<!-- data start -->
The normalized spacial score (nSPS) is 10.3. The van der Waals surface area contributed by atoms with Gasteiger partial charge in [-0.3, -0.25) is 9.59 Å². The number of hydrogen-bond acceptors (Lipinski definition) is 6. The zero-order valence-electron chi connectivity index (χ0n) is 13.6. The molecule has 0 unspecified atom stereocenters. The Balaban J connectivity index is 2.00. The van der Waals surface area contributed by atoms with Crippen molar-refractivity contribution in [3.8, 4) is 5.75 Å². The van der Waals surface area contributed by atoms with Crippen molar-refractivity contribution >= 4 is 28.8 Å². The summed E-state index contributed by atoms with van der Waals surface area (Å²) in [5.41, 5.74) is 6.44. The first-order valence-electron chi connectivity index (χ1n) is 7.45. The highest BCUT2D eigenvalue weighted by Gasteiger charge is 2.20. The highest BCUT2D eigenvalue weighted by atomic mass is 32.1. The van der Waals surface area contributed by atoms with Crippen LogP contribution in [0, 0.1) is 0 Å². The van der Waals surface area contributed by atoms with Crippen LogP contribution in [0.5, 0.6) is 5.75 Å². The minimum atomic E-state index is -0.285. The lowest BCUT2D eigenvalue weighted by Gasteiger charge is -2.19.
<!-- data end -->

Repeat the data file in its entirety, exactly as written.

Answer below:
The normalized spacial score (nSPS) is 10.3. The van der Waals surface area contributed by atoms with Gasteiger partial charge in [-0.3, -0.25) is 9.59 Å². The number of hydrogen-bond acceptors (Lipinski definition) is 6. The zero-order valence-electron chi connectivity index (χ0n) is 13.6. The molecule has 0 unspecified atom stereocenters. The Balaban J connectivity index is 2.00. The van der Waals surface area contributed by atoms with Crippen molar-refractivity contribution in [3.8, 4) is 5.75 Å². The van der Waals surface area contributed by atoms with Crippen molar-refractivity contribution >= 4 is 28.8 Å². The summed E-state index contributed by atoms with van der Waals surface area (Å²) in [5.41, 5.74) is 6.44. The first-order valence-electron chi connectivity index (χ1n) is 7.45. The highest BCUT2D eigenvalue weighted by Gasteiger charge is 2.20. The highest BCUT2D eigenvalue weighted by atomic mass is 32.1. The van der Waals surface area contributed by atoms with Crippen LogP contribution in [0, 0.1) is 0 Å². The van der Waals surface area contributed by atoms with Crippen LogP contribution in [0.5, 0.6) is 5.75 Å². The minimum atomic E-state index is -0.285. The lowest BCUT2D eigenvalue weighted by Gasteiger charge is -2.19.